Understanding your target market

//Understanding your target market

Understanding your target market

Imagine you are walking past a large digital advertising billboard, part of a larger digital marketing campaign. Do you stop and look at it or not? In marketing and advertising, those who stand out to the right people at the right time, get the most attention. It really is that simple, Managing Director Bev Strickland writes.

The answer to whether you looked at the advertising billboard will be decided by a huge number of factors and variables. These can include the time of day, if you are in a hurry, if it is for a product you have been looking for, if the billboard is made up of brash and bold colours or it features a really ridiculously good-looking baby goat.

One of the most effective ways to stand out in a crowded market, is to understand who your target market is and develop a campaign around what we know will be meaningful to them. The right message delivered in the wrong way is far less likely to achieve the desired result. A message tailored to your target market is much more likely to get their attention, because that is the way it has been designed.

Understanding who constitutes your target market and developing campaigns for them is known as market segmentation. Market segmentation breaks down the demographics allowing brands to target markets for products and services. Market segmentation is not just understanding who your market is, but it also crucially informs future product development, identifies potential markets, provides clarity as to who you are targeting and guides business decisions.

As a general rule, markets are initially broken down into four categories:

Demographic – age, sex, marital status, beliefs
Behavioural – based on behaviours regarding your service or product
Geographic – identifies the location of customers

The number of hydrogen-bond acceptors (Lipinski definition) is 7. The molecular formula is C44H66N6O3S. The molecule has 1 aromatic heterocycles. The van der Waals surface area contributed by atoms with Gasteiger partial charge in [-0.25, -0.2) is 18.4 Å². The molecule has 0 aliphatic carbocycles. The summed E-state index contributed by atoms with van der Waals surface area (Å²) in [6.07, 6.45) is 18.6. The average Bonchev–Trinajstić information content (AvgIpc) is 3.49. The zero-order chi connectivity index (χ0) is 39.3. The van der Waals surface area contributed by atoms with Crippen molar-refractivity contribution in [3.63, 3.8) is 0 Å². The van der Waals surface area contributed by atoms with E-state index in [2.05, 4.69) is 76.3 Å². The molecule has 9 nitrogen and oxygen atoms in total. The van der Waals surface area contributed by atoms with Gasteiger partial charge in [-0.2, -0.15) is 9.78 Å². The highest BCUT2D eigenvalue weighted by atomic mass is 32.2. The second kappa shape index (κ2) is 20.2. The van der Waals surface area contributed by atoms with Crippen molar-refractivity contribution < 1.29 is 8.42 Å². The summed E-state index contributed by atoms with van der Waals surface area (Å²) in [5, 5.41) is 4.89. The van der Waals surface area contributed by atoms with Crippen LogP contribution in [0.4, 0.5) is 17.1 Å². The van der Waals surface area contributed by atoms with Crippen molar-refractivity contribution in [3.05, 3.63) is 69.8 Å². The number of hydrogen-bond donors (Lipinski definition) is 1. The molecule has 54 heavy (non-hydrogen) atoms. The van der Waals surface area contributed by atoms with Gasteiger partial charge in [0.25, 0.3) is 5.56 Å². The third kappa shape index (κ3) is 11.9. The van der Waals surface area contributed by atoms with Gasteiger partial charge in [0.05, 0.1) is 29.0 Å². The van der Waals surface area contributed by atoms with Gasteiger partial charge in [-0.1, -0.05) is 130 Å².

Psychographic – identifies emotional and psychological characteristics

This process allows for messaging to be direct and effective. For younger target markets, chosen platforms may include TikTok and Instagram with bright colours, strong soundtrack and a simple message. For older demographics, platforms used may include Facebook or mainstream media campaigns with softer music, lighter colours and soothing narration.

When developing a digital marketing strategy and campaign, businesses should be asking what they can do to demonstrate to customers that they are valuable to them, as individual consumers.

In what ways can I encourage loyalty from a consumer? How can I increase customer retention?
Whether it’s an iconic campaign such as those developed by Apple or Samsung, or the loyalty program at a local cafe, all these things are designed to develop that customer loyalty, which then becomes a hallmark of a brand.

To effectively understand how to develop a relationship of trust and engagement with consumers:

– Start with what you know and build in data to help create a useful model of your consumer base
– Then begin to tailor your platforms to match your content to suit your audience and personalise where you can. (Did you know, just by personalising an email subject line, there’s a 26% increase in open rates?)
– Next consider how you can add strategic campaigns or loyalty programs to better engage customers and build a relationship with them.

All customers want to be treated well and recognised as valuable. If your marketing does not take into consideration the differences between each group – and target them with material designed for them – the chances are you could end up with an expensive digital “billboard” campaign no-one notices.


Leave A Comment